• ArchiDATUM Dates: Paragon's Henning Rasmuss on Pouring Concrete in Africa

This week archiDATUM Dates Henning Rasmuss, a highly gregarious South African architect at the helm of Paragon Group. Henning tells us what he thinks about sustainable design and what the modern architect has come to stand for, the role of an architect should be in society, what it’s like pouring concrete in Africa and his long standing love with the pen and paper, not to leave out his strongly worded opinion on consistency and value within the practice. 
"We don’t subscribe to an architectural design standard. We do however attempt to retain a consistent approach to design quality and value engineering for our clients irrespective of location." he told us.

Read more on the interview as interpreted by Hugh Fraser, Media Manager for Paragon Group. 

1. In one sentence, describe your attributes
A determined, tenacious and intrepid African traveler. 

2. In another sentence, describe Paragon group.
Paragon Group is a young design practice with enough local experience, a portfolio to match, and with a hunger to explore the rest of Africa. 

3. Your firm has been at the forefront of sustainable design, but this isn't the sustainability that is known to most part of Africa. 
Sustainable design should be a universal endeavor. South Africa is possibly just a little ahead of the curve but it is a mindset that will find favor on the entire continent. We have been fortunate to receive early support from our clients including Zenprop (Alexander Forbes) to the extent that almost all our project are either Green Star rated, or based on sustainable principles.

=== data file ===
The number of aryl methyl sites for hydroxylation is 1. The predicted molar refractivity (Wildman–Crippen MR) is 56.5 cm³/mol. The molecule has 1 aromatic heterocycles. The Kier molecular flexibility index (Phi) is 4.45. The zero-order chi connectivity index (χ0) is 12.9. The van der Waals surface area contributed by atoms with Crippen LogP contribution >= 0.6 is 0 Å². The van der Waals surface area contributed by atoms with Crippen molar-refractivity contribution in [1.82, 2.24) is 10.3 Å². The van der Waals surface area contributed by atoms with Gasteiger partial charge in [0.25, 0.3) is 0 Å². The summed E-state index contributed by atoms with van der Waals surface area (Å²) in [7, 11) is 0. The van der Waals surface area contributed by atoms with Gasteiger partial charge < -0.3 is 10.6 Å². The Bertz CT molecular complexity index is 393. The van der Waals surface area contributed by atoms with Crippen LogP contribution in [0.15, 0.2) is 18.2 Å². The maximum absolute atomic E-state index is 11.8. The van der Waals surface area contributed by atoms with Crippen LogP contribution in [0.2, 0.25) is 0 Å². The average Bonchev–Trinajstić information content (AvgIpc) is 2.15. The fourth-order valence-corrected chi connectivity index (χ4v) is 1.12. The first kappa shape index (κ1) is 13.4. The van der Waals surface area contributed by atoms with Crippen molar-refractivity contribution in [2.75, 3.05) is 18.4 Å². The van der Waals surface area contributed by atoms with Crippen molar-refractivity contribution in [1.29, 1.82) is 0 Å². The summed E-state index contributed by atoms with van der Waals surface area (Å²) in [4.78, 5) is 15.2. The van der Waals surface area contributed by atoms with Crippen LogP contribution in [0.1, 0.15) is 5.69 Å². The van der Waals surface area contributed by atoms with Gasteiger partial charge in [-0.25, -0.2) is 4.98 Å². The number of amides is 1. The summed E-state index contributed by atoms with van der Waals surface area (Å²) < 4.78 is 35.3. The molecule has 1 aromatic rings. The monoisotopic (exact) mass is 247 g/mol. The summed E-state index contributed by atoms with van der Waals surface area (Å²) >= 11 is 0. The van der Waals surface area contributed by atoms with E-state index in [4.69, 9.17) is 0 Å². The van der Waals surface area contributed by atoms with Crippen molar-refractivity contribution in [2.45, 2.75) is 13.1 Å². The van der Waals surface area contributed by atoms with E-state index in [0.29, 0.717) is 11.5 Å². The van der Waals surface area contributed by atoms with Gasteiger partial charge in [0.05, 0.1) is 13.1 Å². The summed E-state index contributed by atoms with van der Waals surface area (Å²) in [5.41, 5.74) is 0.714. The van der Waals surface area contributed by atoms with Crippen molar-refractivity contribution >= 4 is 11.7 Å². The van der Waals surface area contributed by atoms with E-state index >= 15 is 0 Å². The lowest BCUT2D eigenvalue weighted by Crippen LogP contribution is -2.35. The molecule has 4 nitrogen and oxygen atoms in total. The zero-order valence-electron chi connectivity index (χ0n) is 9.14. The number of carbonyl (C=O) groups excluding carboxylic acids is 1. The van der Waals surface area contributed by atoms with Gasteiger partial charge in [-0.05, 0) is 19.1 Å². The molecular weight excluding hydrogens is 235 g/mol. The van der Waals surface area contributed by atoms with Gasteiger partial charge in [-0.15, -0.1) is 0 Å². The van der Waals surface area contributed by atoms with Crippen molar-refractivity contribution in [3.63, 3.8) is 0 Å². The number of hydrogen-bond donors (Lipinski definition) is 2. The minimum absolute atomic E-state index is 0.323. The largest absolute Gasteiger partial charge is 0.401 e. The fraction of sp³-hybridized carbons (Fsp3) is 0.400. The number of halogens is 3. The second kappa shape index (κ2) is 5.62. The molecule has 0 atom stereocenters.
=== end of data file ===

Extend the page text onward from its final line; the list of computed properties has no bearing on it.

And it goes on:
4. Do you believe Africa as a continent is coming of age in architectural language?
As Africa matures in the post colonial era and the power of the Diapora finds traction across the continent, we believe that clients are becoming more discerning and this supports and evolution of architecture in Africa. 

5. You have been at the forefront of architecture publications with several books including the recent Cape Town Stadium publication, what drives you to write and what is the resultant impact?
Henning has strong opinions on most subjects. Writing is a channel which gives him an outlet to express his ideas on architecture, society and the built environment. 

6. Contemporary architecture. An overstated term or an existing significance? What does this mean to you? And with the new global offices, especially with the Kenyan office in plan, what architectural standard are you looking to progress through the continent?
We don’t subscribe to an architectural design standard. We do however attempt to retain a consistent approach to design quality and value engineering for our clients irrespective of location. 

7. With that in mind, what is the style at Paragon an how does this shape the landscape?
We value engineer our projects to achieve a design and a site response for our projects across the continent. 

8. Like law and politics, do you believe Architecture has the power to shape policies? If so what is the way forward?
Architecture has a huge contribution to make towards the fabric of our cities. Buildings and cities must respond to the way humans live. We all enjoy the same qualities of human interaction on the street. 

9. In a continent where most of our inspiration is taken from Western scopes, are we doing enough to set our own path, if there is such a thing
Architecture does not exist in a vacuum. It reflects and is supported by the society which hosts it. Africa is still evolving politically with democracies maturing. This offers hope for the future. With this in mind we expect architecture to respond to our evolving societies.

10. Favorite architect?
Vilanova Artigas (Deceased) Renzo Piano (Living)

11. Favorite human being?
Doris Lessing (Deceased) Leonard Cohen (Living)

12. Parting shot?
Yes, please!


  • Nettleton 195 / SAOTA

  • Our client purchased the site, after we had completed an initial Design Concept for the previous property owner. Our client loved the design, and the visual direction the home was going, and accordingly shaped his brief around the design he saw.

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